James Downs, associate professor of history and American studies, will spend the 2015-16 academic year studying medical anthropology at Harvard University.
Suzanne "Sukey" Richmond, a 1995 graduate of Connecticut College, worked in the pharmaceutical industry for a decade, in mergers and acquisitions as well as international industrial engineering. What she learned then -and in her graduate and post-graduate studies in bioethics and health policy management - brings her back to campus to deliver a lectured entitled "$500 to Attend This Lecture on Pharmaceutical Companies ... If You Qualify." "The focus is really on human subject trial testing, for which healthy participants get paid," explained Richmond, now a doctoral candidate at the Johns Hopkins School of Public Health.
"There is a whole sub-culture of individuals who make a living going from trial to trial, literally each time risking their health and sometimes their lives. Unfortunately in the U.S., this sub-culture draws a significant number of people of color and also people who fall within the poverty level. Though their participation is legal and trial overseers receive their informed consent to participate, we need to question if social welfare services are so insufficient that these vulnerable populations are willing to resort to continuous trial testing - to become literal human guinea pigs. "It is so exciting to be a part of a newly emerging field that draws from all disciplines to analyze and evaluate the actions of medical and medical-related industries," she continued.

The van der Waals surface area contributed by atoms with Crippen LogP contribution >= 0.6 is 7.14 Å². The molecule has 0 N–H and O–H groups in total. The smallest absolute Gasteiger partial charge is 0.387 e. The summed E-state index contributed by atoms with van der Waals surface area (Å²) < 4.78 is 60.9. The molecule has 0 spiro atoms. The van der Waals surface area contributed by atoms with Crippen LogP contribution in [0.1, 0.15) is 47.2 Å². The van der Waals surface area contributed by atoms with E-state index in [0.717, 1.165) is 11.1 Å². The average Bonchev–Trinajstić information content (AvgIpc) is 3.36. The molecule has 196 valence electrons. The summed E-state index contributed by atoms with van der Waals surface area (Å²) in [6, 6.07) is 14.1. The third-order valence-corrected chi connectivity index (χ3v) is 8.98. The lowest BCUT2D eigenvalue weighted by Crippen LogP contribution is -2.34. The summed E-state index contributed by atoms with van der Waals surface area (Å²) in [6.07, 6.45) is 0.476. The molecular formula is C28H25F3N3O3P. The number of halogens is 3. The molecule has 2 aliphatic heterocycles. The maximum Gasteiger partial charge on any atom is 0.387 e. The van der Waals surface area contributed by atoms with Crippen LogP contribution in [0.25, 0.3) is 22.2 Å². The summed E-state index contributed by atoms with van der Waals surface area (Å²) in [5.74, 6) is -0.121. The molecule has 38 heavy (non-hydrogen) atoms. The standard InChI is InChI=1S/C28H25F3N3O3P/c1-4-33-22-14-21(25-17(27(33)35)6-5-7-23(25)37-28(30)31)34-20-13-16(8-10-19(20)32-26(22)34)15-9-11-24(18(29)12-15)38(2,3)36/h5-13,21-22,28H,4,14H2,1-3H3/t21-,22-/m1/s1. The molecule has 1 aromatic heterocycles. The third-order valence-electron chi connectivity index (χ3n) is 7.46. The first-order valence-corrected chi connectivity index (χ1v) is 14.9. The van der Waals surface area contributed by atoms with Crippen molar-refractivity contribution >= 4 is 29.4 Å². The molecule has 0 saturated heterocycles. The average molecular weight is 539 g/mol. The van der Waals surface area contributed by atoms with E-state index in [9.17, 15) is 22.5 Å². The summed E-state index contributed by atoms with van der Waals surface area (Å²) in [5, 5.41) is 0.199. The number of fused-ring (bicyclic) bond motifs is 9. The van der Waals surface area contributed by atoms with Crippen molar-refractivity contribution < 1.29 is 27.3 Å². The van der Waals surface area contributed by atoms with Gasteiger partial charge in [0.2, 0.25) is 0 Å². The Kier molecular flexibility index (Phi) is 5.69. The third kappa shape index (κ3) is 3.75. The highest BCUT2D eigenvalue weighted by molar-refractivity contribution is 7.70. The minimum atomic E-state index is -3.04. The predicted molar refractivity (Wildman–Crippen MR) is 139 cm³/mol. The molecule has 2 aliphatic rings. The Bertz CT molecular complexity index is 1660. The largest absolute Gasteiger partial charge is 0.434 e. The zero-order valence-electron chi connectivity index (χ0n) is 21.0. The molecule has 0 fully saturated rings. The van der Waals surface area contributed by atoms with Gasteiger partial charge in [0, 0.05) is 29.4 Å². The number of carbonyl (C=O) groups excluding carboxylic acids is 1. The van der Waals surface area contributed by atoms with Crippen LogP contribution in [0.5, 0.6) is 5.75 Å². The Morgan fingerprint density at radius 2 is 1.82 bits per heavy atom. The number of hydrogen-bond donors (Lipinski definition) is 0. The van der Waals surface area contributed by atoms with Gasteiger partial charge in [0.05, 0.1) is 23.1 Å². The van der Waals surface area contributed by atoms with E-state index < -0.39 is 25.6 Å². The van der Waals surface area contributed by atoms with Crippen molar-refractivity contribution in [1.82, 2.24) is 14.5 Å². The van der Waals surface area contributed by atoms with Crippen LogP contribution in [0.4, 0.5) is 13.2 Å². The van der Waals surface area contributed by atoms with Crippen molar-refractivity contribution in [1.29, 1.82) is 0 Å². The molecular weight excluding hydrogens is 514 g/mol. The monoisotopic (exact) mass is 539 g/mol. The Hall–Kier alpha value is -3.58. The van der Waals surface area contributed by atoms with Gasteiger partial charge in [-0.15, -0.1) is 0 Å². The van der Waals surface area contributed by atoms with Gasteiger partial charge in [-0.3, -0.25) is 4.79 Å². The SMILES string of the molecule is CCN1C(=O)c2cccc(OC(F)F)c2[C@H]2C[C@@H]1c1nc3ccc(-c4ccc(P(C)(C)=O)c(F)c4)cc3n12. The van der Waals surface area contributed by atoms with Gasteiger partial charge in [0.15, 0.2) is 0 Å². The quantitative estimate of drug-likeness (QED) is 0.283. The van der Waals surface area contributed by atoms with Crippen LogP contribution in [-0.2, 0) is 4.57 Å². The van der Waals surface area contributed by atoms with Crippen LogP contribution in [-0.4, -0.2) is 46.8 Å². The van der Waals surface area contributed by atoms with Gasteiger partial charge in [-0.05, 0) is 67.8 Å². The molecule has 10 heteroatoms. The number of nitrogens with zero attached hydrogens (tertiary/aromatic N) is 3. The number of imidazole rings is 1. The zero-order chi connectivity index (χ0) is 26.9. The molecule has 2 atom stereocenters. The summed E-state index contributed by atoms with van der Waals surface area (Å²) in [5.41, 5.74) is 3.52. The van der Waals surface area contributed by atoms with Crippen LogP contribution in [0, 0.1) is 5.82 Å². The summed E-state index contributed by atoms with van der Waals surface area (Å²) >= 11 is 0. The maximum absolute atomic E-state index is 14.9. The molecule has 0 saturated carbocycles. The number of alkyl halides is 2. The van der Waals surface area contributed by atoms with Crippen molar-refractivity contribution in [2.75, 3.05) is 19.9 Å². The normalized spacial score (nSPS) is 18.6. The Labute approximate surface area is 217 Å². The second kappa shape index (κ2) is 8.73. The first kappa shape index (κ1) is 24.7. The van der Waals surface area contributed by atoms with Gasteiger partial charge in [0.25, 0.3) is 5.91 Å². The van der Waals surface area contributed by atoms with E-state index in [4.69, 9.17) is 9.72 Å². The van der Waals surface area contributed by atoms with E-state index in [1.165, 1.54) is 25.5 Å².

Professor of Economics Maria Cruz-Saco said, "Sukey has extensive experience in the operations of the pharmaceutical industry at a global level, including sales practices and research and development that includes the testing of drugs. Her talk will address the complex scientific, medical, financial and ethical issues that pharmaceutical innovation entails and will be particularly relevant for students interested in careers in the pharmaceutical industry, health and public policy as well as prospective law students." The lecture is co-sponsored by the College's Toor Cummings Center for International Studies and the Liberal Arts (CISLA)and the Department of Economics. Richmond will speak at 4:30 p.m. on Thursday, April 7 in Room 203 of the Blaustein Humanities Center, with a reception following. It is free and open to the public.
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